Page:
Men's TennisSports

Armando Soemarno’s impact in doubles play felt both on and off the court for the Ducks

When it comes to the sport of tennis, most attention is drawn towards the accomplishments of the individual. Collegiately, individual rankings and conference player of the week honors tend to steal most of the headlines.

Considering that, it can be easy to underappreciate what Armando Soemarno brings to the table for the Ducks. Soemarno plays exclusively in doubles for Oregon, but you don’t need to be around his teammates or coaches for long to appreciate how much they value his impact on the success of the program.

“I think he really loves playing doubles, and it shows,” head coach Nils Schyllander said. “His passion is in the doubles play, and he really embraces it.”

The results match his passion. More times than not, Soemarno has come away on the winning side to help the Ducks snag the opening doubles point of each match, which can sometimes be the difference between a win or loss for the team.

“Since I was young, I’ve always liked doubles better than singles,” Soemarno said. “It’s more action.”

Soemarno currently owns a 38-14 record playing in doubles, playing all but two matches either in the No. 1 or No. 2 spot. Additionally, Soemarno is 3-1 in NCAA Tournament matches.

His presence atop doubles play hasn’t come as a surprise to Oregon, either. Coming out of Indonesia, Soemarno won six doubles titles on the IFT junior circuit and was a finalist at the South East Asia Championship.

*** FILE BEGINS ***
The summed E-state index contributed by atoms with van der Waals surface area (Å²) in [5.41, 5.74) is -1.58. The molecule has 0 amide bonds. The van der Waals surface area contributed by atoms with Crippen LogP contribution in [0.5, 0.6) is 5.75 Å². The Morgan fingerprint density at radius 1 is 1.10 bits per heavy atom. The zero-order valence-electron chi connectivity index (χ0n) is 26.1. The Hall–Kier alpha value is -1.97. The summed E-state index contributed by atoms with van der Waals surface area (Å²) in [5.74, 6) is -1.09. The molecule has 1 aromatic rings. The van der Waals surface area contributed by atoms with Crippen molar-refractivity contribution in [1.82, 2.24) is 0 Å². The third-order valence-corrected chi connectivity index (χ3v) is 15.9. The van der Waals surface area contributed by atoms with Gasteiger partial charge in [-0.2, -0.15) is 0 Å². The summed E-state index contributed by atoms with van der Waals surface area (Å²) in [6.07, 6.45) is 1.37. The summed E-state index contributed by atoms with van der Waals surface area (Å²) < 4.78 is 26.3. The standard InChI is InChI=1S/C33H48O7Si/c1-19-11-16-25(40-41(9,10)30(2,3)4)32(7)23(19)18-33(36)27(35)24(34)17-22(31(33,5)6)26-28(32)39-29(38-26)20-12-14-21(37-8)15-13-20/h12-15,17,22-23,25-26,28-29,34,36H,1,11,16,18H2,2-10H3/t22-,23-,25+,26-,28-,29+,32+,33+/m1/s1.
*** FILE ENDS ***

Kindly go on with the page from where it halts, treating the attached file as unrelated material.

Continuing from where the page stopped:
“We knew how good he was in doubles, and there’s a reason why some of the top programs in the country wanted him,” Schyllander said. “Definitely, he was brought in with doubles in mind.”

Soemarno’s winning ways in doubles didn’t waste any time adjusting to collegiate tennis. Playing alongside then-junior Jayson Amos, the pair won the doubles tournament title at the UC Santa Barbara Classic. It was the start of a 2016 campaign that saw the pair go 18-3 together.

“We clicked pretty fast,” Amos said. “Our styles complemented each other pretty well. He’s a really aggressive player at the net and moves well.”

Fast forward two seasons later and the roles have switched. Amos has graduated, and Soemarno is now the junior playing alongside freshman Charles Roberts. The pair is currently 6-2 together, and has played five matches – including the last three – from the No. 1 spot.

“We’re getting to know each other inside the court and off the court, which is great,” Soemarno said. “If you don’t have any connection, if you don’t know the guy, if you don’t feel comfortable, you’re just going to do your own thing and you could just slip up.”

Soemarno’s importance on the team isn’t just limited to doubles. Almost as important as his play on the court is the support he offers to his teammates every match in singles action.

“It just speaks volume of his character,” Amos said. “It’s not that he doesn’t complain; it’s that he is so involved and supportive of everyone else.”

The Ducks experienced one of their best seasons in program history in 2017. With Pac-12 play around the corner this season, doubles may be the difference maker. There’s no question that all eyes will be on Soemarno to continue what he does best.

Follow Cole Kundich on Twitter @ckundich

Do you appreciate independent student journalism? Emerald Media Group is a non-profit organization. Please consider a donation to support our mission.



Tell us what you think:

Cole Kundich

Cole Kundich